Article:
Efficacy and Economics of Hormonal Therapies for Advanced Breast Cancer
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- Simon, M.S., Ibrahim, D., Newman, L. et al. Drugs Aging (2002) 19: 453. doi:10.2165/00002512-200219060-00004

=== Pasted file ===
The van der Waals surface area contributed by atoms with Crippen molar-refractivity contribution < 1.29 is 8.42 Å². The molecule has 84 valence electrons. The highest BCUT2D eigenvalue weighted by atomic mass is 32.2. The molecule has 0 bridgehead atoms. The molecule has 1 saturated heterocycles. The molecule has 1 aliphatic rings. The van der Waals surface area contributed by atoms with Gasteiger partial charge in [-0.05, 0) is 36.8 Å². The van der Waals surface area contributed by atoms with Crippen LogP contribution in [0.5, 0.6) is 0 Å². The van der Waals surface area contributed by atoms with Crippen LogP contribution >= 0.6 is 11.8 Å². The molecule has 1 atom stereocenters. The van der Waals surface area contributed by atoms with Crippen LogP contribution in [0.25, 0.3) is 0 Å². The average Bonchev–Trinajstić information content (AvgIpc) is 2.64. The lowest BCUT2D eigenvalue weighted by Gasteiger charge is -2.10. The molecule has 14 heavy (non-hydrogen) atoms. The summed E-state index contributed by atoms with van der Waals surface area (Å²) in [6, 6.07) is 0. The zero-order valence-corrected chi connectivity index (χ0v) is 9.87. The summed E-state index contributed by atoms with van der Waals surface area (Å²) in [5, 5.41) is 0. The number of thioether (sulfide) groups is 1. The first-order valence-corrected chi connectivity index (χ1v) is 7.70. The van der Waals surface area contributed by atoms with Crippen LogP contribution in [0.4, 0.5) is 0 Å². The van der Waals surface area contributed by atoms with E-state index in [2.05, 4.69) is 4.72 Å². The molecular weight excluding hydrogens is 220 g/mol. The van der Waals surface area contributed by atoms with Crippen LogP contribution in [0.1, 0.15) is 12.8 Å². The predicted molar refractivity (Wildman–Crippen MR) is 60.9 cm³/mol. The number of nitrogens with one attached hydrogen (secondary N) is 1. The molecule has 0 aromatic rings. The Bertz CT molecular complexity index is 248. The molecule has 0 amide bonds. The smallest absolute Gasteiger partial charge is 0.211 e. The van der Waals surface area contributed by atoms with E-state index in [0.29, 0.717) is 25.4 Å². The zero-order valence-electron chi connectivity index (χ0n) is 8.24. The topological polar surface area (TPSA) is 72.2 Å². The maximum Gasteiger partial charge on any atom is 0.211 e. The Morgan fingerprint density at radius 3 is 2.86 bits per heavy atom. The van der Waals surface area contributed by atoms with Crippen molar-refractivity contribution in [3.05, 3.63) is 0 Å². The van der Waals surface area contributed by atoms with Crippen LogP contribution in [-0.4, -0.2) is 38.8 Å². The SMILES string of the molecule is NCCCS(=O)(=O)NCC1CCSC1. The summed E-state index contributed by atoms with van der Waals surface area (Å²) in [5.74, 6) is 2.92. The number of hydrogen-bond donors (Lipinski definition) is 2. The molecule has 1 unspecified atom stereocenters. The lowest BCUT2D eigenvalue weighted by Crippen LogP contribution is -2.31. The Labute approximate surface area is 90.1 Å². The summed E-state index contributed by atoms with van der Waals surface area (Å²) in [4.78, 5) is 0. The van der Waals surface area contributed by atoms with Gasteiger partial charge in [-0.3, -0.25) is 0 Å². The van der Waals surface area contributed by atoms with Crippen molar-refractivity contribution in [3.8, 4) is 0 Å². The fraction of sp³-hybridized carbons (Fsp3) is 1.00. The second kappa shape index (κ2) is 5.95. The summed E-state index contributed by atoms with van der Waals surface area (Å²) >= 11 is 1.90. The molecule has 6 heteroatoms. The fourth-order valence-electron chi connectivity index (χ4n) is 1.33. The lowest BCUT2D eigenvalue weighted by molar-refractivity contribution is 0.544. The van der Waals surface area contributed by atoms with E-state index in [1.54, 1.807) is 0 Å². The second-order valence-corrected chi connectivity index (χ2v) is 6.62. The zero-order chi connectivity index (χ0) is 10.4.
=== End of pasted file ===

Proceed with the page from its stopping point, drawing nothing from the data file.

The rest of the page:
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Breast cancer is a leading cause of cancer-related mortality among postmenopausal women in the US, and the economic burden of breast cancer care comprises a large percentage of the healthcare budget. Hormonal therapies have a proven place in the management of advanced breast cancer. This type of therapy is more likely to be used in older, compared with younger, women, because tumours in older women are more likely to express estrogen and progesterone receptors. While it is difficult to measure the costs of cancer care because of variation in extent and duration of treatment, treatment-related costs including costs of hormonal agents used for advanced disease account for a relatively small component of the overall costs. Newer hormonal regimens such as the new third generation nonsteroidal (letrozole, an-astrozole) and steroidal (exemestane) aromatase inhibitors have shown improved clinical efficacy compared with standard regimens such as megestrol and tamoxifen in the metastatic setting in terms of objective responses or time to tumour progression. In addition the newer agents have improved toxicity profiles. Cost analyses of the newer aromatase inhibitors (anastrozole and letrozole), compared with megestrol, show an optimistic outlook for these agents. Additional work needs to be done looking at a comparison of the efficacy and costs of the aromatase inhibitors relative to the currently recommended hormonal treatments used for women with metastatic breast cancer.